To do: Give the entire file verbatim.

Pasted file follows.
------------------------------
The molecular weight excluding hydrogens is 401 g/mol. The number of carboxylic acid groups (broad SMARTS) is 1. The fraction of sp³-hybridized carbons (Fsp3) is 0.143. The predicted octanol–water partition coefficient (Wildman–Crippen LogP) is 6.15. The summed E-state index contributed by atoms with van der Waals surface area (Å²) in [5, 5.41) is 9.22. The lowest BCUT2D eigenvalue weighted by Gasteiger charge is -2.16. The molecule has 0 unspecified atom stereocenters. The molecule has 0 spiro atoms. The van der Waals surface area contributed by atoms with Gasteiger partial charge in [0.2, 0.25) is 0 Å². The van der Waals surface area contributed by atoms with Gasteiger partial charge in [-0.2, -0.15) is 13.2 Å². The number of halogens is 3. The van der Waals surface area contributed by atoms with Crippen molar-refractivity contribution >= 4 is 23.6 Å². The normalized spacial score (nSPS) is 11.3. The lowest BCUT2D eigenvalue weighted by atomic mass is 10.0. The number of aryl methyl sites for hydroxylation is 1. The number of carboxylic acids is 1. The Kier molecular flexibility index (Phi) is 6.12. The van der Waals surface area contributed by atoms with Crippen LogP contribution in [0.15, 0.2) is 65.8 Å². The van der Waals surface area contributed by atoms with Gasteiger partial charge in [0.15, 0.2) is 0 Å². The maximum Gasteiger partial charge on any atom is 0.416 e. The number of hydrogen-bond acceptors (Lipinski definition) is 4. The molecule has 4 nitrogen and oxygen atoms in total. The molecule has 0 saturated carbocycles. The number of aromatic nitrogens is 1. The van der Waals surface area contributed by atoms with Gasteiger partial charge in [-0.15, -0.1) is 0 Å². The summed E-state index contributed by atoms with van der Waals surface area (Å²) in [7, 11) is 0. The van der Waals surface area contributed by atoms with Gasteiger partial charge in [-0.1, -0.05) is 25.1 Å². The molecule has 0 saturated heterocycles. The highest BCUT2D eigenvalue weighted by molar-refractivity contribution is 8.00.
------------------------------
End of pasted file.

The molecular weight excluding hydrogens is 401 g/mol. The number of carboxylic acid groups (broad SMARTS) is 1. The fraction of sp³-hybridized carbons (Fsp3) is 0.143. The predicted octanol–water partition coefficient (Wildman–Crippen LogP) is 6.15. The summed E-state index contributed by atoms with van der Waals surface area (Å²) in [5, 5.41) is 9.22. The lowest BCUT2D eigenvalue weighted by Gasteiger charge is -2.16. The molecule has 0 unspecified atom stereocenters. The molecule has 0 spiro atoms. The van der Waals surface area contributed by atoms with Gasteiger partial charge in [0.2, 0.25) is 0 Å². The van der Waals surface area contributed by atoms with Gasteiger partial charge in [-0.2, -0.15) is 13.2 Å². The number of halogens is 3. The van der Waals surface area contributed by atoms with Crippen molar-refractivity contribution >= 4 is 23.6 Å². The normalized spacial score (nSPS) is 11.3. The lowest BCUT2D eigenvalue weighted by atomic mass is 10.0. The number of aryl methyl sites for hydroxylation is 1. The number of carboxylic acids is 1. The Kier molecular flexibility index (Phi) is 6.12. The van der Waals surface area contributed by atoms with Crippen LogP contribution in [0.15, 0.2) is 65.8 Å². The van der Waals surface area contributed by atoms with Gasteiger partial charge in [0.15, 0.2) is 0 Å². The maximum Gasteiger partial charge on any atom is 0.416 e. The number of hydrogen-bond acceptors (Lipinski definition) is 4. The molecule has 4 nitrogen and oxygen atoms in total. The molecule has 0 saturated carbocycles. The number of aromatic nitrogens is 1. The van der Waals surface area contributed by atoms with Gasteiger partial charge in [-0.15, -0.1) is 0 Å². The summed E-state index contributed by atoms with van der Waals surface area (Å²) in [7, 11) is 0. The van der Waals surface area contributed by atoms with Gasteiger partial charge in [-0.1, -0.05) is 25.1 Å². The molecule has 0 saturated heterocycles. The highest BCUT2D eigenvalue weighted by molar-refractivity contribution is 8.00.